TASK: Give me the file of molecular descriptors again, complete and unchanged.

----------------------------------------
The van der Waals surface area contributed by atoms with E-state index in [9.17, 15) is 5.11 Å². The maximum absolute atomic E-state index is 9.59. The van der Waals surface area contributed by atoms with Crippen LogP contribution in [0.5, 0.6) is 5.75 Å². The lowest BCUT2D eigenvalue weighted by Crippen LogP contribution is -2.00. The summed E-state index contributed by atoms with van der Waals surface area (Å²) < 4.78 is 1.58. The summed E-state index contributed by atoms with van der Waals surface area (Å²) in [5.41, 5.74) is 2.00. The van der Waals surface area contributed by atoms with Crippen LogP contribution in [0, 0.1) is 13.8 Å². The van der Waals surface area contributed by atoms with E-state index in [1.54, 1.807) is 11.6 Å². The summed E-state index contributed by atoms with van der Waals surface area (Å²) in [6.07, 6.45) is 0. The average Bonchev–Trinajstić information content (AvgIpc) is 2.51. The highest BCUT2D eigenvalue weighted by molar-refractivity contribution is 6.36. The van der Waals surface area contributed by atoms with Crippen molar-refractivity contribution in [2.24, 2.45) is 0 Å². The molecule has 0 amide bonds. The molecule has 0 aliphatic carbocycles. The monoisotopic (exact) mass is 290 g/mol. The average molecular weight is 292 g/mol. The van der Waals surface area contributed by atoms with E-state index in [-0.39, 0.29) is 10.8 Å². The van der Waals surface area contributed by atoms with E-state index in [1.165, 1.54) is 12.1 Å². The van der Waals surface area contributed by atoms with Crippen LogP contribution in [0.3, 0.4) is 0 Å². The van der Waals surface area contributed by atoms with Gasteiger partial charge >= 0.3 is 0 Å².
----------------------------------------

The van der Waals surface area contributed by atoms with E-state index in [9.17, 15) is 5.11 Å². The maximum absolute atomic E-state index is 9.59. The van der Waals surface area contributed by atoms with Crippen LogP contribution in [0.5, 0.6) is 5.75 Å². The lowest BCUT2D eigenvalue weighted by Crippen LogP contribution is -2.00. The summed E-state index contributed by atoms with van der Waals surface area (Å²) < 4.78 is 1.58. The summed E-state index contributed by atoms with van der Waals surface area (Å²) in [5.41, 5.74) is 2.00. The van der Waals surface area contributed by atoms with Crippen LogP contribution in [0, 0.1) is 13.8 Å². The van der Waals surface area contributed by atoms with E-state index in [1.54, 1.807) is 11.6 Å². The summed E-state index contributed by atoms with van der Waals surface area (Å²) in [6.07, 6.45) is 0. The average Bonchev–Trinajstić information content (AvgIpc) is 2.51. The highest BCUT2D eigenvalue weighted by molar-refractivity contribution is 6.36. The van der Waals surface area contributed by atoms with Crippen molar-refractivity contribution in [2.24, 2.45) is 0 Å². The molecule has 0 amide bonds. The molecule has 0 aliphatic carbocycles. The monoisotopic (exact) mass is 290 g/mol. The average molecular weight is 292 g/mol. The van der Waals surface area contributed by atoms with E-state index in [-0.39, 0.29) is 10.8 Å². The van der Waals surface area contributed by atoms with E-state index in [1.165, 1.54) is 12.1 Å². The van der Waals surface area contributed by atoms with Crippen LogP contribution in [0.3, 0.4) is 0 Å². The van der Waals surface area contributed by atoms with Gasteiger partial charge >= 0.3 is 0 Å².